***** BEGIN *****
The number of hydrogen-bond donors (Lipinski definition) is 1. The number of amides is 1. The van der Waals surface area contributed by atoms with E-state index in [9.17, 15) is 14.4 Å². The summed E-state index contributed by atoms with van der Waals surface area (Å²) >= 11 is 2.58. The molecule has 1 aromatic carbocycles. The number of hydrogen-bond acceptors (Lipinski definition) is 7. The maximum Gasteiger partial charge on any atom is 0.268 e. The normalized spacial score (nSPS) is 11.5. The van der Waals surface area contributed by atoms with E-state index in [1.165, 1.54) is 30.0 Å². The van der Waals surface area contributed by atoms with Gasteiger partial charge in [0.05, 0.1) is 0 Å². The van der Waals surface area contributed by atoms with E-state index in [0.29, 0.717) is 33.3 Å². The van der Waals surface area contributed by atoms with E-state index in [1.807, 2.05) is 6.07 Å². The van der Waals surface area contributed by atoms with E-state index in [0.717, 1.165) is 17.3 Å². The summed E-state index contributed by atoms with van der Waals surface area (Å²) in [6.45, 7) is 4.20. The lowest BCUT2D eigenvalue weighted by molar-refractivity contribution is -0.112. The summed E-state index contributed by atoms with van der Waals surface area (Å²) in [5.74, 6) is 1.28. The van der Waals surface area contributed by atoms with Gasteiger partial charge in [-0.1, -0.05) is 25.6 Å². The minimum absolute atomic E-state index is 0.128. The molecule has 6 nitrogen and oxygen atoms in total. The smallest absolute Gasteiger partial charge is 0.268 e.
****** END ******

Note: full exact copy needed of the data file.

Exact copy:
The number of hydrogen-bond donors (Lipinski definition) is 1. The number of amides is 1. The van der Waals surface area contributed by atoms with E-state index in [9.17, 15) is 14.4 Å². The summed E-state index contributed by atoms with van der Waals surface area (Å²) >= 11 is 2.58. The molecule has 1 aromatic carbocycles. The number of hydrogen-bond acceptors (Lipinski definition) is 7. The maximum Gasteiger partial charge on any atom is 0.268 e. The normalized spacial score (nSPS) is 11.5. The van der Waals surface area contributed by atoms with E-state index in [1.165, 1.54) is 30.0 Å². The van der Waals surface area contributed by atoms with Gasteiger partial charge in [0.05, 0.1) is 0 Å². The van der Waals surface area contributed by atoms with E-state index in [0.29, 0.717) is 33.3 Å². The van der Waals surface area contributed by atoms with E-state index in [1.807, 2.05) is 6.07 Å². The van der Waals surface area contributed by atoms with E-state index in [0.717, 1.165) is 17.3 Å². The summed E-state index contributed by atoms with van der Waals surface area (Å²) in [6.45, 7) is 4.20. The lowest BCUT2D eigenvalue weighted by molar-refractivity contribution is -0.112. The summed E-state index contributed by atoms with van der Waals surface area (Å²) in [5.74, 6) is 1.28. The van der Waals surface area contributed by atoms with Gasteiger partial charge in [-0.1, -0.05) is 25.6 Å². The minimum absolute atomic E-state index is 0.128. The molecule has 6 nitrogen and oxygen atoms in total. The smallest absolute Gasteiger partial charge is 0.268 e.